Breaking news: a credible solution to the Bouvet Island lifeboat mystery has been found. See comments for 22-27 May 2011, 12 November 2011, 17-20 March and 9 April 2016.
Bouvet Island lies in the furthest reaches of the storm-wracked Southern Ocean, far south even of the Roaring Forties. It is a speck of ice in the middle of a freezing fastness: a few square miles of uninhabited volcanic basalt groaning under several hundred feet of glacier, scraped raw by gales, shrouded by drifts of sea-fog, and utterly devoid of trees, shelter, or landing places.
What it does have is a mystery.
Let us begin this tale at its beginning. Bouvet is appallingly isolated; the nearest land is the coast of Antarctica, a further 1,750km south, and it is slightly further than that to Cape Town and Tristan da Cunha. Indeed, as Rupert Gould put it in characteristic style:
It is the most isolated spot in the whole world – a fact which anyone who cares to spend an instructive five minutes with a pair of dividers and a good globe can easily verify. Around Bouvet Island, it is possible to draw a circle of one thousand miles radius (having an area of 3,146,000 square miles, or very nearly that of Europe) which contains no other land whatever. No other point of land on the earth’s surface has this peculiarity.
Yet, for all this, the island has a rather interesting history. It was first discovered at a remarkably early date: on 1 January 1739, by the earliest of all polar explorers, the Frenchman Jean-Baptiste Bouvet de Lozier, after whom it is named. After that, however, the place remained lost for the next sixty-nine years – Bouvet had fixed its position incorrectly in an era in which navigation was still largely by dead reckoning. The island eluded the efforts of even Captain Cook to find it, and it only turned up again in 1808, when it was relocated several hundred miles from the spot where its discoverers had placed it. There remained considerable doubt, for the rest of the nineteenth century, as to whether the islands of 1739 and 1808 were even the same place, for not even the highly competent James Ross – in 1843 and again in 1845 – could locate Bouvet in the prevailing foul conditions, which include a semi-permanent shrouding of thick sea-mist, and storms 300 days a year. The isle was not fixed on the nautical charts until 1898, when it was definitively relocated by the splendidly-named Kapitan Krech of the German survey ship Valdivia. [Gould pp.138-46; Stommel pp.98-9]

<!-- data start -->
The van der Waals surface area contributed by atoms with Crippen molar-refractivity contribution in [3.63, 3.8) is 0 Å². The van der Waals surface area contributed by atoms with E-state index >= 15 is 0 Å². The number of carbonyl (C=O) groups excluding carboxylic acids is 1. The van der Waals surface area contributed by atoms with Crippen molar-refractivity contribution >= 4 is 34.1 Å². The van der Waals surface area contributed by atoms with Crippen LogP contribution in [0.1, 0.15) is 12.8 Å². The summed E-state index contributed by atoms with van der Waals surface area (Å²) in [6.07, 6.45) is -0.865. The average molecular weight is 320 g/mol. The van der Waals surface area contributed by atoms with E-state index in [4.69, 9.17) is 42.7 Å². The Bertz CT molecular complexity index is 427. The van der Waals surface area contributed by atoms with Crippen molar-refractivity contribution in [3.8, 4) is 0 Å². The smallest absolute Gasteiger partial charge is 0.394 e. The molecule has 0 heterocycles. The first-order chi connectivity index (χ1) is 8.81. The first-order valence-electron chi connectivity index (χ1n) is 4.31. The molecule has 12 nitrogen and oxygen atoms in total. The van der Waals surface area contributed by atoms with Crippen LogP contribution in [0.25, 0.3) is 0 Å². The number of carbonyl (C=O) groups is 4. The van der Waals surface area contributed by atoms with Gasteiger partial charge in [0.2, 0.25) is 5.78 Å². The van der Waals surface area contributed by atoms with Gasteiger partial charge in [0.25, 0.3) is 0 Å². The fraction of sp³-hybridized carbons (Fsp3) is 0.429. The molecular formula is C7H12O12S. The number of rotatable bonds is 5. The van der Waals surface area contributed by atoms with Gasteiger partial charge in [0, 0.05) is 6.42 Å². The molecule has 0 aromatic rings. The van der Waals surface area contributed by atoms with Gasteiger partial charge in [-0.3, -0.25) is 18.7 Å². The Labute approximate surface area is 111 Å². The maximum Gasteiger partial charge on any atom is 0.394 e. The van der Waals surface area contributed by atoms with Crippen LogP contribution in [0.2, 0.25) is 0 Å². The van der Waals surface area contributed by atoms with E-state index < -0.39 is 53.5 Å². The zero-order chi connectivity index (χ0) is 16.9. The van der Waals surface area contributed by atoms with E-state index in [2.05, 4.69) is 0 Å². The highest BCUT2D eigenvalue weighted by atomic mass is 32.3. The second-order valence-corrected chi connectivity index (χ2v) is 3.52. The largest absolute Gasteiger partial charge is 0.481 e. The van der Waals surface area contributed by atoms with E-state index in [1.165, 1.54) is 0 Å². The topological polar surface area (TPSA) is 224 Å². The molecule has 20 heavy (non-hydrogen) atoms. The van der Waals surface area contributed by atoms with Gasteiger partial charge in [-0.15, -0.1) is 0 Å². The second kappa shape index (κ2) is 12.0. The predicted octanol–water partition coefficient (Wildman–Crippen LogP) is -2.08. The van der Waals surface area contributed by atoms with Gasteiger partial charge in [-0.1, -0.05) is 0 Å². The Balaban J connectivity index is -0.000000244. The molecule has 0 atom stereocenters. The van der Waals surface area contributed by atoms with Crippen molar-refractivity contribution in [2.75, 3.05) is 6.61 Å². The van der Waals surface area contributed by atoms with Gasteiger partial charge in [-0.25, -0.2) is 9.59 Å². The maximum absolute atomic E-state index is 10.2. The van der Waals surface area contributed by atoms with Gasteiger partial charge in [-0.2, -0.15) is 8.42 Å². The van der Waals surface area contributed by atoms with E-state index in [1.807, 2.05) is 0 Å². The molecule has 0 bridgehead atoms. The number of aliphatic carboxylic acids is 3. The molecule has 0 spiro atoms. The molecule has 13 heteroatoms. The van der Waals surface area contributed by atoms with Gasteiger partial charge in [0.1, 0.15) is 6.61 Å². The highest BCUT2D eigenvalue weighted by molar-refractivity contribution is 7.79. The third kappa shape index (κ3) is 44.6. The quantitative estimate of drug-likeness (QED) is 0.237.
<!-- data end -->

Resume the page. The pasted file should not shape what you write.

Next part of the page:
The Germans were the first to actually circumnavigate the island (Bouvet had believed that it was simply the northern cape of the sought-for Terra Australis, the gigantic but illusory southern continent it was long imagined must exist in the southern hemisphere in order to counterbalance Eurasia). They reported that it was no more than five miles long by three miles wide, that at least nine-tenths of it was under ice, and that it was almost entirely surrounded by unscalable ice cliffs which rose out of the sea well-nigh vertically to heights of up to 1,600 feet. [Muller et al p.260] But the Valdivia‘s men, like most explorers who make their way to this most inhospitable of places, found it impossible to land. Heavy seas, soaring cliffs, and the absence of any coves or inlets make it too dangerous to approach Bouvet Island by boat in any but the calmest weather.
The first explorers to actually make it ashore were Norwegians from the survey vessel Norvegia in 1927. Led by a worthy successor to Kapitan Krech, the equally alliterative Harald Horntvedt, they were also the first to venture onto Bouvet’s central plateau, which rises to about 2,500 feet (780m) above sea level and consists of a pair of glaciers covering the remains of a still-active volcano. Horntvedt took possession of the island in the name of King Haakon VII, renamed it Bouvetøya (which just means “Bouvet Island” in Norwegian), roughly mapped it, and left a small cache of provisions on shore for the benefit of any shipwrecked mariners. [Baker pp.72-3] The Norwegians returned in 1929 and again a few years later (when it was discovered that both their supply huts had been destroyed by the unremittingly hostile local weather), but after that Bouvet was left pretty much in peace until 1955, when the South African government expressed interest in the possibility of establishing a weather station there. To find out the answer to this question, the frigate Transvaal was sent south and she arrived off Bouvet on 30 January. [Crawford p.159]
It is here that the puzzle that concerns us comes gradually into focus. The South Africans sailed right around the island without finding any sign of the sort of large, flat platform on which a weather station might be built, but three years later – when the American icebreaker Westwind called at Bouvet on 1 January 1958 – it discovered that a small volcanic eruption had apparently taken place since 1955, and vented lava into the sea on the north-westernmost part of the island. The eruption had resulted in the formation of a low-lying lava plateau measuring perhaps 400 yards long by 200 yards wide. [Baker p.76; Crawford pp.162-4]
Bouvet Island had grown. And though the Norwegians, with a certain lack of poetry, named the plateau the Nyrøysa – meaning “New Mound” – they did so by scribbling the name onto their maps. No-one actually went all the way to Bouvet to investigate.